- Gender Discrimination: Sex and gender discrimination encompass a broad range of issues within the workplace that include sexual harassment, unequal pay, pregnancy discrimination, and discrimination based on marital or parental status. Gender discrimination in its most well-known form is known as the “glass ceiling,” whereby sex and gender prevent qualified individuals from job advancement. However, sex and gender discrimination can be perpetrated by an employer of the same sex or gender. For example, a woman executive may choose to hire a man on the basis of his gender while turning down a woman who is better qualified. Likewise, sexual harassment, whereby a male or female experiences unwanted sexual advances or requests for sexual favors, can be perpetrated by employers of both the same and different sex.
- Disability Discrimination: Disability discrimination, like other forms of discrimination, often involves the singling out of an employee as well as offhand comments regarding his or her disability. A disabled employee who is discriminated against may be able to perform the essential functions of the job with reasonable accommodation, but find that their employer either refuses to accommodate them or creates less favorable employment conditions. Both federal and California State law prohibit such adverse actions, hiring and application practices towards those with disabilities, and the Americans with Disabilities Act further requires reasonable accommodations for disabled employees.
- Age Discrimination: Those over the age of 40 are protected from age-based employment discrimination by both California State law, the federal Age Discrimination in Employment Act of 1967 (ADEA), and the Older Workers Benefit Protection Act (OWBPA). Age discrimination often manifests itself through statements about “fresh faces” or the like as justification for the promotion of a younger worker, or hiring practices that refuse to hire qualified persons above a certain age. Further, age discrimination may take place as an employee reaches retirement age, at which point he or she is met with repeated questions regarding retirement, pressure to retire or threats if retirement is not taken within a certain time period.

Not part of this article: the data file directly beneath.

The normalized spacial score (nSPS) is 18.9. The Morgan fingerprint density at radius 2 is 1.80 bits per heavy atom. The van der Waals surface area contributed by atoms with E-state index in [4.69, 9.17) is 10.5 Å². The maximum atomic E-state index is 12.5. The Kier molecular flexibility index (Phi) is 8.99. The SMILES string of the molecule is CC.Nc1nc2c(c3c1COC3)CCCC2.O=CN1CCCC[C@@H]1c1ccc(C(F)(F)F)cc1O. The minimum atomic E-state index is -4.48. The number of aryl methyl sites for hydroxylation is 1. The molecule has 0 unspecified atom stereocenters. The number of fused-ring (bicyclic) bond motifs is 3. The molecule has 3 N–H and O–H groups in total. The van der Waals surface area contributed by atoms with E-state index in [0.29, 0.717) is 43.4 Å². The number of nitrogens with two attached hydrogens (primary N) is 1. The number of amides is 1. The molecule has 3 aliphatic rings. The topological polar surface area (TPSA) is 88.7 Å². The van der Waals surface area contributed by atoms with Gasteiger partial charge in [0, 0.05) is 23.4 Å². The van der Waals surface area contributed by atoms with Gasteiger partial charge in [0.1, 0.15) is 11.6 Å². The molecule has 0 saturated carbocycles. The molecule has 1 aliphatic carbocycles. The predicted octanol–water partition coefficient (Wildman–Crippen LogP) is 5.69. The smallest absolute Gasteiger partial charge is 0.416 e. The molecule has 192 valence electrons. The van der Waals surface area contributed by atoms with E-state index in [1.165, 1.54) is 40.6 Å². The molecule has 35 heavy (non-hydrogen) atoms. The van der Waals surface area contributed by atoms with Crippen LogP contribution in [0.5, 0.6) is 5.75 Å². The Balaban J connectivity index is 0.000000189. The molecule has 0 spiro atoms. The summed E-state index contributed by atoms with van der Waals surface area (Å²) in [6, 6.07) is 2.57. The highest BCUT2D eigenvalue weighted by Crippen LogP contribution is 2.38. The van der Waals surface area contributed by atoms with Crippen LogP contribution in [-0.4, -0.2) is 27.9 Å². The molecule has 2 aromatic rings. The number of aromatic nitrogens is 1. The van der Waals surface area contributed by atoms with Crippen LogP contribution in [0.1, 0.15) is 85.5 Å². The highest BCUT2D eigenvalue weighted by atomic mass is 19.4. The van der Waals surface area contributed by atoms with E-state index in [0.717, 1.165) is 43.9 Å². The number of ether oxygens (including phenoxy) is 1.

What should you do?
The above scenarios may seem all too familiar. Maybe your employer changed the terms of your employment or your workload because you chose not to retire, maybe you were denied an earned promotion as retaliation for a complaint or medical leave, or maybe something happened that was altogether different but still discriminatory. If so, then you have a right to seek recourse and to hold your employer accountable for violating your rights under the law. And your first action should be to seek legal counsel. Remember that time is a critical factor in successfully pursuing discrimination claims, and that reaching out for a consultation early is a step in preventing your claim from falling on the wrong side of applicable statutes of limitation.
Aiman-Smith & Marcy is a boutique law firm with experience in defending the rights of employees against discriminatory practices of large corporations and a history of multi-million dollar settlements in individual and class action cases. Our firm works on a contingency basis, meaning that no fees or expenses are collected unless a recovery is made on behalf of the client. Contact us today.